Wednesday, November 6, 2019

Analysis And Assessment Of Baumgartner & Jones Ag Essays - AARP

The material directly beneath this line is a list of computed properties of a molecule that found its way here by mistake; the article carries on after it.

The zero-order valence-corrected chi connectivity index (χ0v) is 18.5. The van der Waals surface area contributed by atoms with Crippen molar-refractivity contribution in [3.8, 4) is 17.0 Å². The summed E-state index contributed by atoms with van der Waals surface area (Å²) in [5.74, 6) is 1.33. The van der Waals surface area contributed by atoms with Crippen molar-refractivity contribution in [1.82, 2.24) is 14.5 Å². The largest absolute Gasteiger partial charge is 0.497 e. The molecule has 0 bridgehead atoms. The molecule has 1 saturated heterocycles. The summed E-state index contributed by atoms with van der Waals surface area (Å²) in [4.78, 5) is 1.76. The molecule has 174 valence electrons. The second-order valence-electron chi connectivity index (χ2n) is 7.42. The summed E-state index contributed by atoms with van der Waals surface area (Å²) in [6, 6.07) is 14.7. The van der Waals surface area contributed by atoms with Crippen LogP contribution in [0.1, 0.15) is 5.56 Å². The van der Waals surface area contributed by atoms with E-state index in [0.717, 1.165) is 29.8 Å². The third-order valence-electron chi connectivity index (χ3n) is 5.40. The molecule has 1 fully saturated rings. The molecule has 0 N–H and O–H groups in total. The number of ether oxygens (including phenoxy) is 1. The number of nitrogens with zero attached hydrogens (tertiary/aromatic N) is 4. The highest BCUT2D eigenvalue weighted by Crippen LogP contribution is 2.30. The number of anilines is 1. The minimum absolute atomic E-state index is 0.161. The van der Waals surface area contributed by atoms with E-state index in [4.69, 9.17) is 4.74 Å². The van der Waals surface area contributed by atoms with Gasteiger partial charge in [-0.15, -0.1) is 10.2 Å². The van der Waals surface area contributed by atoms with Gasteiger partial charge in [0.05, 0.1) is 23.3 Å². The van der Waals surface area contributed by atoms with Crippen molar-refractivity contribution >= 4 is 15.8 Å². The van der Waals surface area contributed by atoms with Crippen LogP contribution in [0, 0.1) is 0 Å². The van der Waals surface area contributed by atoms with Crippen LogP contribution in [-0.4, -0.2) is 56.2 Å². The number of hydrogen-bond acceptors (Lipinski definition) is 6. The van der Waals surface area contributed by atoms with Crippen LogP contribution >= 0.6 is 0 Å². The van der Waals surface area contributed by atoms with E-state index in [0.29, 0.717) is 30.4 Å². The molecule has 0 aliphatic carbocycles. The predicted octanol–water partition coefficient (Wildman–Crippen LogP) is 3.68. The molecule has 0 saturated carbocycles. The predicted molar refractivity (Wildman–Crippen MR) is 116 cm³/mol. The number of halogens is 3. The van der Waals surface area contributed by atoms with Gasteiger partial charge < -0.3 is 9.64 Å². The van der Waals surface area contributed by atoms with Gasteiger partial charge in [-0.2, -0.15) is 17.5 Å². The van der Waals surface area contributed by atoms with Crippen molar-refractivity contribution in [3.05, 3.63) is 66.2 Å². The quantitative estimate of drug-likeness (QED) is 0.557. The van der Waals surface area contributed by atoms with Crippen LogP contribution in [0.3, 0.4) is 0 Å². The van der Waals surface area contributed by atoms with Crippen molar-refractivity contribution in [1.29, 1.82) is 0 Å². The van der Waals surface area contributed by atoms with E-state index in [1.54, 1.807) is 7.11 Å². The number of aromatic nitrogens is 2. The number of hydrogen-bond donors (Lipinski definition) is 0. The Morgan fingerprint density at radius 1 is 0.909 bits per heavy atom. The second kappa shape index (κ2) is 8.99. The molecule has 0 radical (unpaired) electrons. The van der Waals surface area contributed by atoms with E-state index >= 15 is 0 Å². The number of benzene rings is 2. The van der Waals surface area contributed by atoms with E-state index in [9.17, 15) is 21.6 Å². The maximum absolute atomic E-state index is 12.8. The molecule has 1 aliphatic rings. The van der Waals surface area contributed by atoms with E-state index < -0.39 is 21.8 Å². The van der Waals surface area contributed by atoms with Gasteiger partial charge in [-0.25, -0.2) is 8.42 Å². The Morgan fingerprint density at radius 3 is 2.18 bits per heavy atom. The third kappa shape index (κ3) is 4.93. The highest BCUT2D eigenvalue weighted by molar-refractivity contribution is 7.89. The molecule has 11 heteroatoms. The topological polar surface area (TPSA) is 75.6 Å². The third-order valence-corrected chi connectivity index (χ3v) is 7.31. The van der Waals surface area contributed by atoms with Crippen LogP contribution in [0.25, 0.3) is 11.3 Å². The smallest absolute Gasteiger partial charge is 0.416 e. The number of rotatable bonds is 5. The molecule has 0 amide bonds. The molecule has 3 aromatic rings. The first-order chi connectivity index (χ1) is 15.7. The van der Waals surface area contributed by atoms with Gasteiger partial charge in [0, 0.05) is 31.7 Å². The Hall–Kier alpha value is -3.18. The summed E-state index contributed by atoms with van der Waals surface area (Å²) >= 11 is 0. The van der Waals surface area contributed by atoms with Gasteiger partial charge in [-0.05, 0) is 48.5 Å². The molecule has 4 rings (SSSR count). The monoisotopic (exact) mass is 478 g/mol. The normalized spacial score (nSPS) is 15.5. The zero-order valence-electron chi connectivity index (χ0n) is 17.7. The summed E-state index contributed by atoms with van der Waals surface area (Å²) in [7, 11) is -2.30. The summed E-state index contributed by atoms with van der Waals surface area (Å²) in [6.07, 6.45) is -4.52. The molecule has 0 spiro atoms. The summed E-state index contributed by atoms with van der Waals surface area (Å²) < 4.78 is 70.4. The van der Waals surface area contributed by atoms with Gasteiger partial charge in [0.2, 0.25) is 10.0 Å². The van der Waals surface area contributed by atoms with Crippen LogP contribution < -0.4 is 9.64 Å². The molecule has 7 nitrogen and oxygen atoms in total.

Analysis And Assessment Of Baumgartner & Jones Ag Essays - AARP Analysis And Assessment Of Baumgartner & Jones Agendas And Instability In American Politics I find a certain amount of difficulty when I attempt to offer an assessment of Baumgartner and Jones work, Agendas and Instability in American Politics. The reason for this is because the book is written in such a manner that it is enormously difficult to offer a conflicting argument to the model they use to describe how issues become part of agenda, the power of interest groups, policy monopolies, how power shifts, and other issues related to the aforementioned. For this reason, I must say that I find their model to be on solid ground. The previous reading assignments in this course which where mostly based on the writings of C. Wright Mills and his protg Robert Dahl read like the thoughts of writers who were desperately trying to convince the reader that they are right. To the contrary, Baumgartner and Jones made no real attempts to sell their research and rather presented their findings and beliefs in a way that seems to say to the reader that this is the way things are. Examples of legislative activity that seem to conform to their model offered to the readers of Baumgartner and Jones are presented in a way that basically shows the reader how their model translates into real life as opposed to an offering of evidence to bolster the correctness of their assertions. The notion of policy monopolies I find to be a very believable concept when describing the formulation, definition and promotion of issues in the American political agenda. Making an issue a taboo or untouchable or dangerous to national security, thus ensuring its longevity, perhaps even immortality. This phenomenon is most visible in the issues of Medicare and Social Security. Both programs are in deep financial trouble, but anyone who advocates even the slightest bit of change in either program is immediately labeled an extremist who lacks compassion for our nations senior citizens or a radical who is trying to move our country towards socialism. I am especially fond of two principals in the Baugartner and Jones model; issue definition and changing venues. Like most of Baumgartner and Jones work, when I attempt to scrutinize it, I find a virtual impossibility in offering a competing theory. When examining issue definition, I discovered that defining or attempting to define issues (sometimes referred to as spinning) is something I have witnessed on countless occasions. In fact, when I was a novice campaign strategist and lobbyist, I engaged in this practice without knowing there was a legitimate noun for what I was doing. Baumgartner and Jones contend that interest groups, institutions, politicians, and the like attempt to define an issue in a way that serves their interests. An example of this that immediately springs to my mind was a speech delivered by President Bill Clinton in early 1993 to the American Association of Retired Persons (AARP) concerning the reforming of Medicare. President Clinton proposed a slowing of the rate of growth of the program to roughly twice the rate of inflation as a means of keeping the program solvent. Medicare was experiencing and continues to experience such an astronomical rate of growth that it cannot possibly remain solvent without a massive increase in taxation and/or a significant amount of borrowing from foreign nations adding to our already inconceivably monstrous national debt. Naturally, there was some skepticism about his plan as there is with every idea that would enact a change to an existing government program. Additionally, there was a heavy distrust of Clinton by the AARPs rank and file members after his tax increase on Social Security benefits. The growing concern amongst senior citizens was that the president was going to cut Medicare. In his speech to the AARP, Clinton jostled those who accused his plan of amounting to a cut by saying, Only in Washington can an increase of twice the rate of inflation be called a cut. In the end, a Democratic Congress kept the Presidents plan from ever seeing the light of day. Fast forward to early 1995, a newly seated Republican Congress began to debate a Medicare proposal that all but mirrored the Presidents 1993 proposal, with the exception that leftover surpluses would

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